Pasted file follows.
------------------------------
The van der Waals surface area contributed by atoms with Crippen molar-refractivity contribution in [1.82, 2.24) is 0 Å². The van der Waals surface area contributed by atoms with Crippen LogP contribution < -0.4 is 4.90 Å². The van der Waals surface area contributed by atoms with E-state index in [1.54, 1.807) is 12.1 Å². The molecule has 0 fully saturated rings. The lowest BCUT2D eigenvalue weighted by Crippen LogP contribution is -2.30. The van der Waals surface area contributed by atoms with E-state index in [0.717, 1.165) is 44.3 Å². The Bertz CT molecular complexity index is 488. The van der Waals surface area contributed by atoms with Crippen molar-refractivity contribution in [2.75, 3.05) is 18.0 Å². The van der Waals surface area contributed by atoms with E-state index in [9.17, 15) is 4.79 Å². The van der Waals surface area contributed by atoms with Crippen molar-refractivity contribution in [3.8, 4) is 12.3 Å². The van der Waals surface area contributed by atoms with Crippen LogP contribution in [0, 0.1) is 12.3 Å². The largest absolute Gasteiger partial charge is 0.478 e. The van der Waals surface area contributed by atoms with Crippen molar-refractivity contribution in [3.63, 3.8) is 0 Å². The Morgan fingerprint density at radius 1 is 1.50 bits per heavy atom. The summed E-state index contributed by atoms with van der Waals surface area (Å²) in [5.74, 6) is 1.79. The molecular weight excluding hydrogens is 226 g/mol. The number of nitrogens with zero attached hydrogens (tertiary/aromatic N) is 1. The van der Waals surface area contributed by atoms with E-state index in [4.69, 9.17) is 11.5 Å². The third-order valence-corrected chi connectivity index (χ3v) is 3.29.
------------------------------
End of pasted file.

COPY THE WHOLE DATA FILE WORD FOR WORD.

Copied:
The van der Waals surface area contributed by atoms with Crippen molar-refractivity contribution in [1.82, 2.24) is 0 Å². The van der Waals surface area contributed by atoms with Crippen LogP contribution < -0.4 is 4.90 Å². The van der Waals surface area contributed by atoms with E-state index in [1.54, 1.807) is 12.1 Å². The molecule has 0 fully saturated rings. The lowest BCUT2D eigenvalue weighted by Crippen LogP contribution is -2.30. The van der Waals surface area contributed by atoms with E-state index in [0.717, 1.165) is 44.3 Å². The Bertz CT molecular complexity index is 488. The van der Waals surface area contributed by atoms with Crippen molar-refractivity contribution in [2.75, 3.05) is 18.0 Å². The van der Waals surface area contributed by atoms with E-state index in [9.17, 15) is 4.79 Å². The van der Waals surface area contributed by atoms with Crippen molar-refractivity contribution in [3.8, 4) is 12.3 Å². The van der Waals surface area contributed by atoms with Crippen LogP contribution in [0, 0.1) is 12.3 Å². The largest absolute Gasteiger partial charge is 0.478 e. The van der Waals surface area contributed by atoms with Crippen molar-refractivity contribution in [3.63, 3.8) is 0 Å². The Morgan fingerprint density at radius 1 is 1.50 bits per heavy atom. The summed E-state index contributed by atoms with van der Waals surface area (Å²) in [5.74, 6) is 1.79. The molecular weight excluding hydrogens is 226 g/mol. The number of nitrogens with zero attached hydrogens (tertiary/aromatic N) is 1. The van der Waals surface area contributed by atoms with E-state index in [4.69, 9.17) is 11.5 Å². The third-order valence-corrected chi connectivity index (χ3v) is 3.29.